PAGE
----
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Fresnel Equations for a beam instead of a plane wave

  • Thread starter montealeku
  • Start date
  • #1
In many books we can find the derivation of Fresnel Equations (TE and the TM reflection and transmission coefficients), but always for the case of a plane wave. How can we go about obtaining the reflection coefficient if the incident light took the form of a beam rather than a plane wave?

We may use the paraxial approximation, or we may consider the particular case of a Gaussian beam at its waist, but I cannot figure out the solution for the general case. Any help is most appreciated!
 

Answers and Replies

  • #2
Note: The question is related to Problem 6.2-3 in the Fundamentals of Photonics book, by Saleh and Teich.
 
  • #3
Could a spatial fourier transform be used? I'd really appreciate if anyone could share his/her thoughts and perhaps provide more elaboration
 
  • #4
213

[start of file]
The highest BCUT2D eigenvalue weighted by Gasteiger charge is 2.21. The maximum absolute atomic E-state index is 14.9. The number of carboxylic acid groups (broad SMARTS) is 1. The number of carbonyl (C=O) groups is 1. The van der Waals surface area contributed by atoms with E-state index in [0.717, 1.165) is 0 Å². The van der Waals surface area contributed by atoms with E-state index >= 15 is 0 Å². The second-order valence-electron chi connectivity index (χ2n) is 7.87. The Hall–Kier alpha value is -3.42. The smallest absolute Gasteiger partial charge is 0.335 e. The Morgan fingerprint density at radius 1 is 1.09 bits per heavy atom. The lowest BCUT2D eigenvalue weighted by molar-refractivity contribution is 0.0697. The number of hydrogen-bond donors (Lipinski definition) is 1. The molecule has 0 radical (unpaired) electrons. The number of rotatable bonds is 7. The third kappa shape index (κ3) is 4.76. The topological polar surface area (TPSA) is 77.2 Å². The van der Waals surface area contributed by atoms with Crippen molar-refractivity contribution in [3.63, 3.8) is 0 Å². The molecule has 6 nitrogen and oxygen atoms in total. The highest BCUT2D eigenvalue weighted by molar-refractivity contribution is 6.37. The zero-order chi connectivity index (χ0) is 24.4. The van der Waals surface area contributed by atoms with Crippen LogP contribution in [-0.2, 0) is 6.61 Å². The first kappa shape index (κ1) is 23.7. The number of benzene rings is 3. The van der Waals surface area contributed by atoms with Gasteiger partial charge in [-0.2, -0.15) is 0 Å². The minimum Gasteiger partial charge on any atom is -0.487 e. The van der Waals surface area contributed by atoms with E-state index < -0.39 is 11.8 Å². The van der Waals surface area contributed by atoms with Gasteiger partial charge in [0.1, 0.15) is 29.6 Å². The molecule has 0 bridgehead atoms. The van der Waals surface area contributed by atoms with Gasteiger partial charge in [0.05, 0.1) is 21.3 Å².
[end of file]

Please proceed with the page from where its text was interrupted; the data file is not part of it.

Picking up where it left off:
8
The starting point of the fresnel equations is

[tex] \frac{1}{\mu_i v_i } (E_i-E_r) cos(\theta_i) = \frac{1}{\mu_t v_t } E_t cos(\theta_t) [/tex]

So you can derive it for any electric field you want
 
  • #5
sgd37,

You can go for a rigorous treatment of the topic (please check this reference:
http://webee.technion.ac.il/courses/046244/files/ComplexPointSource.pdf), which as you can see is not straighforward, but in this case I need just a few sentences explaining how to tackle the problem... Any ideas?

Regards
 
  • #6
213
8
well what is the difference between a plane wave and a beam, isn't it the electric field

And could you maybe explain your problem in more detail
 
  • #7
sgd37,

First of all, thank you for your interest in the topic and your previous replies. The question, as I mentioned above, is taken from Problem 6.2-3 in Fundamentals of Photonics, 2nd Edition, by Saleh and Teich (and no further information is provided). My undestanding is that the book author is not asking for a formal and rigorous solution (as that proposed in the article that I was suggesting), but a short explanation of how could we deal with calculating the reflection coefficient if instead of the idealized case of a plane wave we had a beam (which does not need to be Gaussian). I was thinking of a spatial fourier transform, but I am not sure... if anyone can think of a different approach, or detail a bit how to do it with the spatial fourier transform (I am not keen on the topic), it would be most appreciated.
 
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